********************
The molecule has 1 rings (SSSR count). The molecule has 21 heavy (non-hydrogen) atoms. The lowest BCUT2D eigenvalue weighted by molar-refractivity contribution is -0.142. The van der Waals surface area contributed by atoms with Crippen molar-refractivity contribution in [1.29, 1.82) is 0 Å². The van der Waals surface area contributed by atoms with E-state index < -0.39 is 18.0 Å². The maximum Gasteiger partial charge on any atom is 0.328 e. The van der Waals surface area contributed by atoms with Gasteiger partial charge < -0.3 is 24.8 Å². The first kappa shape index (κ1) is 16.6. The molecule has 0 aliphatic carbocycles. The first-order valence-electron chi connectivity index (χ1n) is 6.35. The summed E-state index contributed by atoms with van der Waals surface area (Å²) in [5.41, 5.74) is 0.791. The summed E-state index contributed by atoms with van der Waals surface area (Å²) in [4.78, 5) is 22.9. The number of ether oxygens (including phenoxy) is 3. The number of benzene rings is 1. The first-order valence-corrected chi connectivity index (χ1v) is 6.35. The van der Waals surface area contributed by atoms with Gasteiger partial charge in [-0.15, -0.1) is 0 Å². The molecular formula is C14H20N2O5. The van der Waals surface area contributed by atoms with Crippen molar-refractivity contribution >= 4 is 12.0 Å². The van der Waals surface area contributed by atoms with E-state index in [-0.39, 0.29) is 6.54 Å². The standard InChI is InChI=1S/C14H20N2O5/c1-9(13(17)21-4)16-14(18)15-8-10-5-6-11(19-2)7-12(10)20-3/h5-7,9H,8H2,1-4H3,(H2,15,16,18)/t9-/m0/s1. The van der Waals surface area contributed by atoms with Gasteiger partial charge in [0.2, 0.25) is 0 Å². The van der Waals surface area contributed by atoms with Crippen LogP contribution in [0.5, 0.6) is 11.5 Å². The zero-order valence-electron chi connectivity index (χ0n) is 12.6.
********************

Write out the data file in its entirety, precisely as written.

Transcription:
The molecule has 1 rings (SSSR count). The molecule has 21 heavy (non-hydrogen) atoms. The lowest BCUT2D eigenvalue weighted by molar-refractivity contribution is -0.142. The van der Waals surface area contributed by atoms with Crippen molar-refractivity contribution in [1.29, 1.82) is 0 Å². The van der Waals surface area contributed by atoms with E-state index < -0.39 is 18.0 Å². The maximum Gasteiger partial charge on any atom is 0.328 e. The van der Waals surface area contributed by atoms with Gasteiger partial charge < -0.3 is 24.8 Å². The first kappa shape index (κ1) is 16.6. The molecule has 0 aliphatic carbocycles. The first-order valence-electron chi connectivity index (χ1n) is 6.35. The summed E-state index contributed by atoms with van der Waals surface area (Å²) in [5.41, 5.74) is 0.791. The summed E-state index contributed by atoms with van der Waals surface area (Å²) in [4.78, 5) is 22.9. The number of ether oxygens (including phenoxy) is 3. The number of benzene rings is 1. The first-order valence-corrected chi connectivity index (χ1v) is 6.35. The van der Waals surface area contributed by atoms with Gasteiger partial charge in [-0.15, -0.1) is 0 Å². The molecular formula is C14H20N2O5. The van der Waals surface area contributed by atoms with Crippen molar-refractivity contribution >= 4 is 12.0 Å². The van der Waals surface area contributed by atoms with E-state index in [-0.39, 0.29) is 6.54 Å². The standard InChI is InChI=1S/C14H20N2O5/c1-9(13(17)21-4)16-14(18)15-8-10-5-6-11(19-2)7-12(10)20-3/h5-7,9H,8H2,1-4H3,(H2,15,16,18)/t9-/m0/s1. The van der Waals surface area contributed by atoms with Gasteiger partial charge in [0.2, 0.25) is 0 Å². The van der Waals surface area contributed by atoms with Crippen LogP contribution in [0.5, 0.6) is 11.5 Å². The zero-order valence-electron chi connectivity index (χ0n) is 12.6.